Also, the Securities and Exchange Commission recently released its new rule requiring firms to disclose their GHG emissions.

WINT’s carbon-tracking app allows businesses to manage their water-related carbon emissions. It will also enable them to give stakeholders detailed information about those emissions.

The Need for Buildings to Reduce C02 Emissions

Studies show that there are 60 to 120 pounds of carbon emitted for every 1,000 gallons of water used. This translates to about 7-15 kg for each cubic meter of water.

Moreover, buildings are a primary source of water waste and CO2 emissions. In fact, the building sector contributes a total of 39% (28%+11%) of the annual global CO2 emissions.

The pie chart below represents global CO2 emissions by sector in 2020.

Source: International Energy AgencyAs for its water-related carbon emissions, the building sector also contributes a lot.

For instance, a leaking toilet is approximately losing 1 million gallons of water a year. This results in around 4.5 tons of GHG emissions, which is close to a passenger car’s annual emissions.

Now, research suggests that almost 25% of water in buildings goes to waste. This involves all types of buildings (commercial, residential, and industrial). In this case, the global impact of water-related carbon emissions is so huge.

Water waste can be due to leaks, malfunctions, outdated infrastructure, and human errors.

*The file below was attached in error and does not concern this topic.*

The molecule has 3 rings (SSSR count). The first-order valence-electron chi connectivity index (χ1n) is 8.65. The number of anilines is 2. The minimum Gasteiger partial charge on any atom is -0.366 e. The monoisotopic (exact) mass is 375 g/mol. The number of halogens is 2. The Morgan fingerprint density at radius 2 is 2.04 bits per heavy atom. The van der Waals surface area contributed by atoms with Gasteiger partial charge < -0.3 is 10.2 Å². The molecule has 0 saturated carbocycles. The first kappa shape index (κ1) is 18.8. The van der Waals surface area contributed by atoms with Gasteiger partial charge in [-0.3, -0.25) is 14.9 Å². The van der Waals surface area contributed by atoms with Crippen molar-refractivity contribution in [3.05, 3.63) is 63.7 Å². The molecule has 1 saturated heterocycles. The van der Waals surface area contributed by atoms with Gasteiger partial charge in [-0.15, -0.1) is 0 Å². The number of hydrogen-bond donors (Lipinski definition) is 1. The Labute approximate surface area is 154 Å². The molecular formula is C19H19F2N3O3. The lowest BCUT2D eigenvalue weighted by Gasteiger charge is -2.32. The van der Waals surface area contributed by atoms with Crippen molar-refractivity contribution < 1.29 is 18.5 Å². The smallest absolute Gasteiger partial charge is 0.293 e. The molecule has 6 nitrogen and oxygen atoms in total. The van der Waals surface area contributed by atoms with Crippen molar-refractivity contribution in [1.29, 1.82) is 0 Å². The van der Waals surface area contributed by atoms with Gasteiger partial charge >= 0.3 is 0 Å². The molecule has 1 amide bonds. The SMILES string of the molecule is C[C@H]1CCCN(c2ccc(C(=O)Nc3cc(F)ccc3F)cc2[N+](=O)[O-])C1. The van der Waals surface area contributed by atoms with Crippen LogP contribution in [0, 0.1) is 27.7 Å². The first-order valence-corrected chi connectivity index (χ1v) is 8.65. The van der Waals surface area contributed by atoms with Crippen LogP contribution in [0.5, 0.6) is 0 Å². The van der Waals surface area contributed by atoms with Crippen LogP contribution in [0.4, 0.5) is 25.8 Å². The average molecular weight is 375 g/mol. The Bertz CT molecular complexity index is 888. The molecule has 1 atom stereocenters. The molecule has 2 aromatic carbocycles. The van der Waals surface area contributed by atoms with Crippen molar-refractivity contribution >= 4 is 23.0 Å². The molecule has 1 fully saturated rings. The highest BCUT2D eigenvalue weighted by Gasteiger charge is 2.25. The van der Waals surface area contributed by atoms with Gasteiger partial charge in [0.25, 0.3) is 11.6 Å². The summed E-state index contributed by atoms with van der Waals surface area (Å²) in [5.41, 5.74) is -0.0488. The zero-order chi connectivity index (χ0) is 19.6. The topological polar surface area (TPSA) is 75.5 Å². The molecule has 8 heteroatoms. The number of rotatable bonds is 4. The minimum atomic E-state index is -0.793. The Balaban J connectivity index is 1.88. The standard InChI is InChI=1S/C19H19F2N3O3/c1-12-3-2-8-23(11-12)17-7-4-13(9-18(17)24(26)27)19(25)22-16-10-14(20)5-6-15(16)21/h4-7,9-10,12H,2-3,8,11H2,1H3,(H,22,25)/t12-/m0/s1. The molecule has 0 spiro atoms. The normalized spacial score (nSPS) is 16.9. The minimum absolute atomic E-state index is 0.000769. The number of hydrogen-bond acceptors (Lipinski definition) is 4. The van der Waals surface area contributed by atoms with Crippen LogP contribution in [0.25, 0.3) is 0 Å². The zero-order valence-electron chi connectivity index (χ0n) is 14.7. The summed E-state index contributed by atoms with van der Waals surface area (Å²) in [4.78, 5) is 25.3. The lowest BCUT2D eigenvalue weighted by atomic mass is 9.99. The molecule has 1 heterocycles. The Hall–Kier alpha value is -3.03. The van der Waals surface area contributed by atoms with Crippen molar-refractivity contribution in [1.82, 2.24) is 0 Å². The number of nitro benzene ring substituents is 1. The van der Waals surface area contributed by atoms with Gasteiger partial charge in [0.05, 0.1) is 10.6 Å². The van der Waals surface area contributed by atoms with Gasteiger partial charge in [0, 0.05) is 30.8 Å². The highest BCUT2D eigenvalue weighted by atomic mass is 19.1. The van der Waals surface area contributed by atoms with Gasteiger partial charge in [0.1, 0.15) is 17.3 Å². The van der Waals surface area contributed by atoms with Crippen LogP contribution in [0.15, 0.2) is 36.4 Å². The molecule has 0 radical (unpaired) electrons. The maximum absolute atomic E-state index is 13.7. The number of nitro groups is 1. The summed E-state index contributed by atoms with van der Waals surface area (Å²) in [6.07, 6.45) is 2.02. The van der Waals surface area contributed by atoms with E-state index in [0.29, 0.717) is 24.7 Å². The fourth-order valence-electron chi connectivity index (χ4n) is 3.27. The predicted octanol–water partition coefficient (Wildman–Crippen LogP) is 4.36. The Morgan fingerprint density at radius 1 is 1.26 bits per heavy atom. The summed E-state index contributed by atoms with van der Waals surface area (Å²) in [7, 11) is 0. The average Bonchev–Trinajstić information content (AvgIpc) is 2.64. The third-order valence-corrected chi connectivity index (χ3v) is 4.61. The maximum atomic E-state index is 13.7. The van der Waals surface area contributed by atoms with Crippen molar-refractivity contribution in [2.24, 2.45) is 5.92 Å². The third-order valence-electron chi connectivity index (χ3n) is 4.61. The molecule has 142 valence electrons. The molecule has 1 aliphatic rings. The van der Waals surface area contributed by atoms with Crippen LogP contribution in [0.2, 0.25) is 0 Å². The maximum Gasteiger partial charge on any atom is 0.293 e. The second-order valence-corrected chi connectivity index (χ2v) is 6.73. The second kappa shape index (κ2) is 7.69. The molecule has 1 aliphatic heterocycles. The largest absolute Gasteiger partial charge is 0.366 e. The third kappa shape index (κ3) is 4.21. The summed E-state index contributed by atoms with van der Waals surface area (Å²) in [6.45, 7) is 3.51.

According to WINT’s chief strategy officer, Yaron Dycan,

“Waste and inefficiency in water supply systems are so significant… But they are often an overlooked source of CO2 emissions.”

Hence, WINT’s data-based tool provides real-time alerts to tackle water inefficiencies and wastes. It does so by integrating the firm’s IoT water-flow analysis devices. It can even shut off water supplies automatically if needed.

As such, it can help owners, developers, and facility managers to cut their water use. And thus, they can also reduce carbon footprint by about 20% – 25%.

The company said that its innovative carbon reporting tool is the first of its kind. And by allowing users to pinpoint waste and keep track of water-related emissions, WINT’s new tool can help meet their carbon goals.

Source: https://carboncredits.com/wint-launches-solution-cut-water-related-carbon-emissions/

Categories
Carbon News

Air Company Raises $30M to Ramp Up its Carbon Conversion Technology

The money lining up to fund early-stage carbon removal technologies is adding up so fast. After the giant tech companies revealed their almost $1 billion fund for carbon removal startups, millions of capital came rushing in.

But what is more interesting is the value created in capturing CO2 and converting it into a product. Just like what Air Company is doing that attracted $30 million capital investment.

Carbon Direct Capital Management led the round along with other venture capital firms. These include Toyota Ventures, JetBlue Technology Ventures, and Parley for the Oceans.